• Nothing guarantees failure more than continued, unreflective reliance on the processes that first produced success.

Slide 15

Preparing to Successfully Adapt to Change

Preparing to Successfully Adapt to Change

Factors EvolvingFromTo
Challenge DefinitionCreating evidence improvement is possiblePractical guidance on achieving improvement
Proof rates can be loweredProof decreases are sustainable
Baseline Defect RateRecognition of a significant problemErroneous belief the problem is fixed
3-4 Sigma improvement strategies5 Sigma improvement strategies

Slide 16

Preparing to Successfully Adapt to Change

Preparing to Successfully Adapt to Change

Factors EvolvingFromTo
Project GoalsSignificant reductionComplete eradication
Achieving superior performanceAvoiding inferior, substandard care
Participant expectationsChange is doubtful, long, and hardChange should be fast and simple
Comprehensive and redundant trainingEfficient, streamlined training
Dependence on project leadership for successDependence on internal and local leadership for success

Slide 17

Preparing to Successfully Adapt to Change

Preparing to Successfully Adapt to Change

Factors EvolvingFromTo
ParticipantsInnovators and early adoptersMid and late majority and laggards
Proof from national experts and visionariesProof from local and regional leaders
External EnvironmentProject is unique, exciting, and cutting edgeProject is one route to success among many
Few implementation activities have occurredPartial interventions have occurred in many places
Coordination with alternate projects irrelevantCoordination with alternate projects essential
Belief problem is unfixable independentlyBelief problem can be fixed without external help

Slide 18

Implications for Leaders of National QI Campaigns and Funding Organizations

Implications for Leaders of National QI Campaigns and Funding Organizations

  • Proposal Evaluation.
  • Budgeting.
  • Goal Setting.
  • Project Leadership.
  • Operational Processes.
  • Data Bases.
  • Evaluation.

Slide 19

Implications for Leaders of National QI Campaigns and Funding Organizations: Key Questions

Implications for Leaders of National QI Campaigns and Funding Organizations: Key Questions

Project DimensionFromTo
Proposal Writing & EvaluationIs it a viable, proven plan?What is the plan for adapting to inevitable change?
BudgetingAre all resources allocated to good causes?Are resources fungible and are unallocated resources retained to support needed adjustments?
Goal SettingWhat outcome goals are set at the outset?Are change goals defined and outcome goals adjusted?

Slide 20

Implications for Leaders of National QI Campaigns and Funding Organizations: Key Questions  

Implications for Leaders of National QI Campaigns and Funding Organizations: Key Questions

Project DimensionFromTo
Project LeadershipDoes project have stable, credible leadership?Does project have a plan to develop and transition to new, local or regional leaders?
Operational ProcessesAre processes well defined and proven?How will processes become faster and more efficient?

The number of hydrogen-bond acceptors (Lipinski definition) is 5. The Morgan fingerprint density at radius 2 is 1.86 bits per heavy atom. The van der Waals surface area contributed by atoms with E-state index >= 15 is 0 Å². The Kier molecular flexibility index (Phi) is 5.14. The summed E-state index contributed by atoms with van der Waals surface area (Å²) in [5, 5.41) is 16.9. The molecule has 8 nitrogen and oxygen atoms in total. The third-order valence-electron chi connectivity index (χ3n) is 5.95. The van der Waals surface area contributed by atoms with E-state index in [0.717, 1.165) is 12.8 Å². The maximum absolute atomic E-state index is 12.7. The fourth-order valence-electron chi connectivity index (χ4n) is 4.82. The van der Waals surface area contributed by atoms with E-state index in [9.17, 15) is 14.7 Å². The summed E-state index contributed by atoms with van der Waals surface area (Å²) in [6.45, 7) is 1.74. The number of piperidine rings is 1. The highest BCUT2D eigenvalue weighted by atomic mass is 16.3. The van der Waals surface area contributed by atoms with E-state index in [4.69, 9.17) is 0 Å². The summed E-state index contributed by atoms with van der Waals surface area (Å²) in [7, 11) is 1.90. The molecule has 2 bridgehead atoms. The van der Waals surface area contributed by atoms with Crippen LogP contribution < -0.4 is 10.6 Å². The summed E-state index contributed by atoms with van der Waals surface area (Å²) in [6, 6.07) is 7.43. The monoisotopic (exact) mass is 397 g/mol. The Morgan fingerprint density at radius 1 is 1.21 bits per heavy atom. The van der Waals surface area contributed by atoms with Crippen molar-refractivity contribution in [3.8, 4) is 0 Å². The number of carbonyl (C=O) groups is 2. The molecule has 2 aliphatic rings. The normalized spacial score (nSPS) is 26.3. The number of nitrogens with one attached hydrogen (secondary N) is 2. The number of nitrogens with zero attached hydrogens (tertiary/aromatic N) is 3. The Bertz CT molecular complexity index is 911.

Data basesWill stable, robust databases be created?Can databases inexpensively evolve to reflect needed changes?
EvaluationWere processes followed and outcomes achieved?Did processes evolve to achieve outcomes more efficiently?

Slide 21

 Final Thoughts

Final Thoughts

  • Critical to distinguish between essential success factors and processes for helping hospitals implement them.
    • Success factors for CUSP: CLABSI
      • Culture change that makes safety a priority and empowers every employee to hold every other employee accountable for safety.
      • Operational changes that reduce infections.
    • Processes likely to morph: Set of meetings and calls used to educate, motivate, and empower unit staff to implement CUSP: CLABSI.

Slide 22

 Final Thoughts

Final Thoughts

  • Critical to recognize inherent tensions in national campaigns:
    • Consistency & clarity vs. need to change.
    • Strong national leadership vs. flexible local leadership.
    • Design that supports strong, clean evaluation of impact vs. design that maximizes operational impact.
    • Processes likely to morph: Set of meetings and calls used to educate, motivate, and empower unit staff to implement CUSP: CLABSI.
  • More research and reflection required on how to make national campaigns successful and efficient (e.g. Scale Up & Spread Conference funded by AHRQ, Commonwealth Fund & others.

Slide 23

 Final Thoughts

Final Thoughts

  • Need to account for context in planning and executing a campaign:
    • Inevitable that parts of campaign will not take place in ideal context.
      • Could be ideal when funded, less enthusiasm during implementation.
      • Could be ideal at kickoff, but requires visionary funder that correctly times the trend.
    • Need strategies for both directly influencing participants and for shaping the national environment to support campaign's goals.

Slide 24

 Questions

Questions

Disclaimer: Although the CUSP: CLABSI project is funded by AHRQ and is being led by a partnership that includes Johns Hopkins University and the Michigan Health and Hospital Association, the opinions in this presentation are exclusively those of the presenter. Like an effective national campaign, these views are also likely to evolve over time.

Current as of December 2010
Internet Citation: Building National Health Care Quality Improvement Campaigns to Succeed: Lessons from the CUSP: CLABSI Project. December 2010. Agency for Healthcare Research and Quality, Rockville, MD. http://www.ahrq.gov/news/events/conference/2010/hines/index.html